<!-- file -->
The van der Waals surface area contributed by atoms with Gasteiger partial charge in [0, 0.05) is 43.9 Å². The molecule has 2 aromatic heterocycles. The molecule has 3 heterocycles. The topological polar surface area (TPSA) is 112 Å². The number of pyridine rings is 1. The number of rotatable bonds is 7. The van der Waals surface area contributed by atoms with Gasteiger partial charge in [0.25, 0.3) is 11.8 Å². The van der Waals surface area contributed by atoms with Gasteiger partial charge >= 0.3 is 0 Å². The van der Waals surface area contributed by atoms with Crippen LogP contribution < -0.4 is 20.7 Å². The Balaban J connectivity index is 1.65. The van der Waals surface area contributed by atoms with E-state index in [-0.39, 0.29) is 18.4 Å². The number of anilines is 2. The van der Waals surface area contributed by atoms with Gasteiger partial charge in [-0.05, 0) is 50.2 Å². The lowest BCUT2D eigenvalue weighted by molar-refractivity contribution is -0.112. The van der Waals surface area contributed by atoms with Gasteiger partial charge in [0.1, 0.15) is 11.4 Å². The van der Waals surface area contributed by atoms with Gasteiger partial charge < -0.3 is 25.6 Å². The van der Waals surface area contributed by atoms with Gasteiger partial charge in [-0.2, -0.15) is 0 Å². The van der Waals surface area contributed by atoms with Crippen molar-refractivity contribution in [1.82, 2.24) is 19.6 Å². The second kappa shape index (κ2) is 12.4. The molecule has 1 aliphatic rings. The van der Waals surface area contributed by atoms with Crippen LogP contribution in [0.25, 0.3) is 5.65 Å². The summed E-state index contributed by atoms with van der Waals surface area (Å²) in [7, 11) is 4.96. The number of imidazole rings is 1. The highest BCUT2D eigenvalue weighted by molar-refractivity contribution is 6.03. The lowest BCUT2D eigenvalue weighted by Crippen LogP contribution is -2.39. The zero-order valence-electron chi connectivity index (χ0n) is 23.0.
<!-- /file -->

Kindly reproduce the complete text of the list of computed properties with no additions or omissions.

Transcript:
The van der Waals surface area contributed by atoms with Gasteiger partial charge in [0, 0.05) is 43.9 Å². The molecule has 2 aromatic heterocycles. The molecule has 3 heterocycles. The topological polar surface area (TPSA) is 112 Å². The number of pyridine rings is 1. The number of rotatable bonds is 7. The van der Waals surface area contributed by atoms with Gasteiger partial charge in [0.25, 0.3) is 11.8 Å². The van der Waals surface area contributed by atoms with Gasteiger partial charge >= 0.3 is 0 Å². The van der Waals surface area contributed by atoms with Crippen LogP contribution < -0.4 is 20.7 Å². The Balaban J connectivity index is 1.65. The van der Waals surface area contributed by atoms with E-state index in [-0.39, 0.29) is 18.4 Å². The number of anilines is 2. The van der Waals surface area contributed by atoms with Gasteiger partial charge in [-0.05, 0) is 50.2 Å². The lowest BCUT2D eigenvalue weighted by molar-refractivity contribution is -0.112. The van der Waals surface area contributed by atoms with Gasteiger partial charge in [0.1, 0.15) is 11.4 Å². The van der Waals surface area contributed by atoms with Gasteiger partial charge < -0.3 is 25.6 Å². The van der Waals surface area contributed by atoms with Gasteiger partial charge in [-0.2, -0.15) is 0 Å². The van der Waals surface area contributed by atoms with Crippen molar-refractivity contribution in [1.82, 2.24) is 19.6 Å². The second kappa shape index (κ2) is 12.4. The molecule has 1 aliphatic rings. The van der Waals surface area contributed by atoms with Crippen LogP contribution in [0.25, 0.3) is 5.65 Å². The summed E-state index contributed by atoms with van der Waals surface area (Å²) in [7, 11) is 4.96. The number of imidazole rings is 1. The highest BCUT2D eigenvalue weighted by molar-refractivity contribution is 6.03. The lowest BCUT2D eigenvalue weighted by Crippen LogP contribution is -2.39. The zero-order valence-electron chi connectivity index (χ0n) is 23.0.